U.S. Supreme Court Declines Review of Last Remaining Anti-Gay Ballot Initiative

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Romer left untouched, hate crime protections still possible in Cincinnati after murder in Wyoming
October 13, 1998

(CHICAGO, October 13, 1998) -- Lambda Legal Defense and Education Fund said Tuesday that the United States Supreme Court's refusal to review Cincinnati's Issue 3, which prohibits "protected status" for lesbians and gay men, leaves Cincinnatians to battle further over the reach of the controversial measure, but has no implications beyond that case.

Lambda stressed that the High Court did not change its landmark Romer v. Evans ruling, which affirmed the Constitution's guarantee of equal protection for lesbians and gay men and rejected a Colorado measure that would have blocked anti-gay discrimination protections.

"If the Court wanted to change Romer, it would have taken the case," said Managing Attorney Patricia M. Logue of Lambda's Midwest Regional Office in Chicago. "The justices do not usually second-guess federal appeals courts when they construe local laws. But we're still disappointed that the High Court did not depart from this normal practice and put Issue 3 to rest once and for all."

In denying Lambda's petition to review Equality Foundation v. City of Cincinnati, a 1997 appeals court decision upholding Issue 3, three justices also took the unusual step of issuing an opinion explaining the action.

Justice John J. Stevens, joined by Justices David Souter and Ruth Bader Ginsburg, wrote in an opinion respecting the denial of Lambda's petition, "The Court's action today should not be interpreted...as an expression of its views about the underlying issues that the parties have debated at length."

Staff Attorney Suzanne B. Goldberg, who worked on Lambda's case with Logue, said, "The tragedy in Wyoming warns us that there can be a short distance between the type of anti-gay rhetoric used to promote Issue 3 and the kind of anti-gay violence that led to the gruesome murder of Matthew Shepard. The Cincinnati charter amendment encourages an atmosphere in which physical violence can flourish."

On Monday, 21-year-old Matthew Shepard, a gay University of Wyoming student, died after an apparent anti-gay bias attack in which he was brutally beaten, burned, and left tethered to a fence in near- freezing conditions for over 18 hours.

The High Court's move Tuesday leaves for lower courts to decide whether or not the passage of laws such as anti-gay hate-crimes protections in Cincinnati would be prohibited by Issue 3.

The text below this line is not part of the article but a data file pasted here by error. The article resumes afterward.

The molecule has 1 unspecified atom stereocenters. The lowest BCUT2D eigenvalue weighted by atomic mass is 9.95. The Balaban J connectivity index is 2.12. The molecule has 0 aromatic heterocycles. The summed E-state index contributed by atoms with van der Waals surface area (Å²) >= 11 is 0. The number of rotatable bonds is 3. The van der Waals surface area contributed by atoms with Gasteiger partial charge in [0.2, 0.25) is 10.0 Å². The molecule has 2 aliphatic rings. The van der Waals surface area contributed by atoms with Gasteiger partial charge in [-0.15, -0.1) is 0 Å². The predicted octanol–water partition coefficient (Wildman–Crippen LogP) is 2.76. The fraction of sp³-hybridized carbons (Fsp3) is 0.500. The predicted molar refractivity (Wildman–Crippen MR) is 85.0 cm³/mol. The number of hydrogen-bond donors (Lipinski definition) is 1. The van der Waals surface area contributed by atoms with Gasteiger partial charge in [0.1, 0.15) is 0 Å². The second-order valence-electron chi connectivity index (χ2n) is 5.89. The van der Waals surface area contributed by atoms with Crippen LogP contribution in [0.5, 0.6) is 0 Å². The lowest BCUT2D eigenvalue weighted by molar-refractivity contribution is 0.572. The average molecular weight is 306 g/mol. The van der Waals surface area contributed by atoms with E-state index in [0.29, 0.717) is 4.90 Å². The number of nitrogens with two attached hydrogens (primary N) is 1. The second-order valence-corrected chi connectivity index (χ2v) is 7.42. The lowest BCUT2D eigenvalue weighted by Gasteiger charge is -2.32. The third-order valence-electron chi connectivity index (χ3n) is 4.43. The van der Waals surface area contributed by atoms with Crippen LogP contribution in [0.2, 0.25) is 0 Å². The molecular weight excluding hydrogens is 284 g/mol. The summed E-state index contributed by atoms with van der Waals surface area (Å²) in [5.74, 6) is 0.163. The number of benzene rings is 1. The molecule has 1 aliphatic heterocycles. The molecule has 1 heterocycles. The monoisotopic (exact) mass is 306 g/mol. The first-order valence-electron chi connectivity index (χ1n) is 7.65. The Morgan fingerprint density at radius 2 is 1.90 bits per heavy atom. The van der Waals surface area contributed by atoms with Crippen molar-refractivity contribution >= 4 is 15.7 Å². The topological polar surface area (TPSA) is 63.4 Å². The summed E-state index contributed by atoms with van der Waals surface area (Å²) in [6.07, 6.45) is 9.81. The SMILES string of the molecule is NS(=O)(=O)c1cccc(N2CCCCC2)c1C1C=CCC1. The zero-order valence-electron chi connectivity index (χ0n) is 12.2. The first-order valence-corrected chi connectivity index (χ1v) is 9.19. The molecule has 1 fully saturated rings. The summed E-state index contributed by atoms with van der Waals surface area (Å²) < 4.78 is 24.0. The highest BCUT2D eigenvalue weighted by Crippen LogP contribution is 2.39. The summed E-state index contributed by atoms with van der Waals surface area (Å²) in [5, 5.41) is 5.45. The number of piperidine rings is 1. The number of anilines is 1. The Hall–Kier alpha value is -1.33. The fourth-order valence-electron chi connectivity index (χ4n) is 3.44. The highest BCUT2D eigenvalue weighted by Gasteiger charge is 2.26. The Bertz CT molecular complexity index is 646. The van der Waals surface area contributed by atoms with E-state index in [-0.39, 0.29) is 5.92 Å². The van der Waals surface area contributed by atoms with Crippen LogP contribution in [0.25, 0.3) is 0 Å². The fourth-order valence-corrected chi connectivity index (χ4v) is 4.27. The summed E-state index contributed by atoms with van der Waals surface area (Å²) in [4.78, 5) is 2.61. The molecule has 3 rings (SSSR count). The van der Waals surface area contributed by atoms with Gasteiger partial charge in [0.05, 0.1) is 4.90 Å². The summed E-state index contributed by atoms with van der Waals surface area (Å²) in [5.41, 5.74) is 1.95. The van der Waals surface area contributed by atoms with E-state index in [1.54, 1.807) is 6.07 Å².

"The Romer court made clear that measures aimed at ensuring basic equal treatment are not 'special' protections. Lambda will fight any effort to use Issue 3 as a way to block hate-crimes prevention laws or other measures aimed at providing gay people with basic equal treatment. This battle is not over," said Lambda Executive Director Kevin M. Cathcart.

Tuesday's decision marks the second time that Issue 3 has come before the High Court. In the wake of their Romer decision, the justices set aside another Sixth Circuit decision upholding Issue 3 and ordered the appeals court to reconsider the city charter amendment. In October 1997, the Sixth Circuit upheld Issue 3 again.

Since the passage of Issue 3 in 1993, Lambda has been co-counsel, with Cincinnati civil rights attorney Alphonse A. Gerhardstein, along with Scott Greenwood of the ACLU of Ohio, and Ohio attorney Richard Cordray for appellant Equality Foundation, a civil rights advocacy group that had worked to defeat the ballot initiative, and six other lesbian and gay Cincinnatians.

Now celebrating its 25th anniversary, Lambda is the nation's oldest and largest legal organization serving lesbians, gay men, and people with HIV and AIDS. Lambda has its national headquarters in New York and regional offices in Chicago, Los Angeles, and Atlanta.


(Equality Foundation of Greater Cincinnati v. City of Cincinnati, No. 97-1795)

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Contact: Peg Byron 212-809-8585 x230, 888-987-1984 (pager)

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